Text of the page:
Designing websites using CSS

Kentico websites use standard CSS to define the appearance and design of pages and their components. The system organizes CSS code into stylesheets.

There are two ways in which we recommend that you style your website:

Also on this page:

Styling websites using the CSS stylesheets application

If you don't need any automation tools, like preprocessors and bundling tools, we recommend using the CSS stylesheets application to style your website. Styles managed in the CSS application are stored in the database instead of the file system.

  1. Open the CSS Stylesheets application.
  2. Create a New CSS stylesheet. We recommend the following naming convention, where YourSite is the Code name of your site:
    • Display name: YourSite - Style

      Creating a stylesheet
       
  3. Save.
     
  4. Open the Sites application.
  5. Edit the site in which you want to include the stylesheet.
  6. Select the stylesheet you just created in Site CSS stylesheet.

    Assigning a stylesheet to a site
     
  7. Save.

This is now the site's main CSS stylesheet. You may consider separating your CSS into multiple stylesheets for simpler management. For example, you may want to use a SiteName - Navigation stylesheet for your website's navigation and SiteName - Landing page stylesheet for a specific landing page on your site. You would then combine all the specific stylesheets in the main stylesheet that you just created. This is done using the {% CSS["Stylesheet"] #%} macro. The main stylesheet can then contain only general styles, like the general styles for the html, body, and form elements that apply to the whole website.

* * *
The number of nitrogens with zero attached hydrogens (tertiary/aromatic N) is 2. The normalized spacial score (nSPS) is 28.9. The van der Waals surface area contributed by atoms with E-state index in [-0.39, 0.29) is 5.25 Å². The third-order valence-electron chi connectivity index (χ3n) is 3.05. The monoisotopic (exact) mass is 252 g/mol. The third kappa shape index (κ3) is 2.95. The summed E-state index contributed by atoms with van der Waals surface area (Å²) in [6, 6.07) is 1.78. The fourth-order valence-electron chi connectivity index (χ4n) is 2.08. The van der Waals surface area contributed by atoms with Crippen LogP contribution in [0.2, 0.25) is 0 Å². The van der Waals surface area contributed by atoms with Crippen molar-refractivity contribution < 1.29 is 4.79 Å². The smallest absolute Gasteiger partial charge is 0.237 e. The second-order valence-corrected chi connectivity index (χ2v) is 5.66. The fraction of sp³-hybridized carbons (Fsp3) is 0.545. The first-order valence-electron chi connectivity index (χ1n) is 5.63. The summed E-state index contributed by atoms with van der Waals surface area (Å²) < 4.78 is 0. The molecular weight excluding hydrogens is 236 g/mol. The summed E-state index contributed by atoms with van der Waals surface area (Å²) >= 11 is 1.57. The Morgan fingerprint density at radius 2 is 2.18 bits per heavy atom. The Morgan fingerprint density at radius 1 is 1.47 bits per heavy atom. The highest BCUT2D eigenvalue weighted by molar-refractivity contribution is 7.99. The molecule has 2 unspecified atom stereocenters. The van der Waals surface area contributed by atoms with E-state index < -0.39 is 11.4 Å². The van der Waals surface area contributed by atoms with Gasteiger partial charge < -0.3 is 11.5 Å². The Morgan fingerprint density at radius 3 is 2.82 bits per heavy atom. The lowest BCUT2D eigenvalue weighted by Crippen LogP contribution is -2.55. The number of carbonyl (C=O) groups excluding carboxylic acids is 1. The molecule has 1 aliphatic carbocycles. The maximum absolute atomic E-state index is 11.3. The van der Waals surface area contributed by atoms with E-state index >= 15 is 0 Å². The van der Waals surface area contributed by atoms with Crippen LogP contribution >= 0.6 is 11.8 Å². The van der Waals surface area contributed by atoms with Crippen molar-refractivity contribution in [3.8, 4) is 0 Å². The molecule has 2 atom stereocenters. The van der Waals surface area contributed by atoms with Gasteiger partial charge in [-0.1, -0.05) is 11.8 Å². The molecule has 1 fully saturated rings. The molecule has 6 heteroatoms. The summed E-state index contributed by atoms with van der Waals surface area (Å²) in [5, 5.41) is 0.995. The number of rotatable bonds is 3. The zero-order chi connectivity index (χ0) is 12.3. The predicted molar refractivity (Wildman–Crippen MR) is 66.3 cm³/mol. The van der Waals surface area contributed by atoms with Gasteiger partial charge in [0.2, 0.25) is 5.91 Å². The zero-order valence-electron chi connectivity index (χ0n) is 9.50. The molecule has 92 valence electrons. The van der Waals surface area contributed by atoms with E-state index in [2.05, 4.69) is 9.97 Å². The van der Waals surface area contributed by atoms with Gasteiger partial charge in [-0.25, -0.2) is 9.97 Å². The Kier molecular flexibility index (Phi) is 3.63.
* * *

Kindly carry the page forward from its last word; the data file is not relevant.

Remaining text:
Combining multiple stylesheets in one

On the actual live site, changes made to CSS stylesheets only take effect after you clear your browser cache and/or restart the application (System -> Restart application).

Tips

Using automation tools to style websites

If you want to make use of preprocessors, code hinting or CSS bundling when creating your CSS, you need to store your CSS files on the file system.

This approach doesn't make use of the CSS stylesheets application.

  1. Create a Stylesheets folder in <project folder>\CMS\<site name>. For example C:\inetpub\wwwroot\Kentico\CMS\CorporateSite\Stylesheets.
  2. Set your automation tools to create CSS files in the folder.
  3. Open the Pages application.
  4. Select the master page and switch to the Master page tab.
  5. Include the stylesheets in the head section of the page. For example, for a Styles.css file, you would enter the following:

    <link href="~/CMSPages/GetResource.ashx?stylesheetfile=/{% CurrentSiteName %}/Stylesheets/Styles.css" type="text/css" rel="stylesheet" />

    Linking stylesheets stored on the file system in the page

  6. Save.

The stylesheets are now included in all the pages on the site.

Assigning stylesheets to sites and pages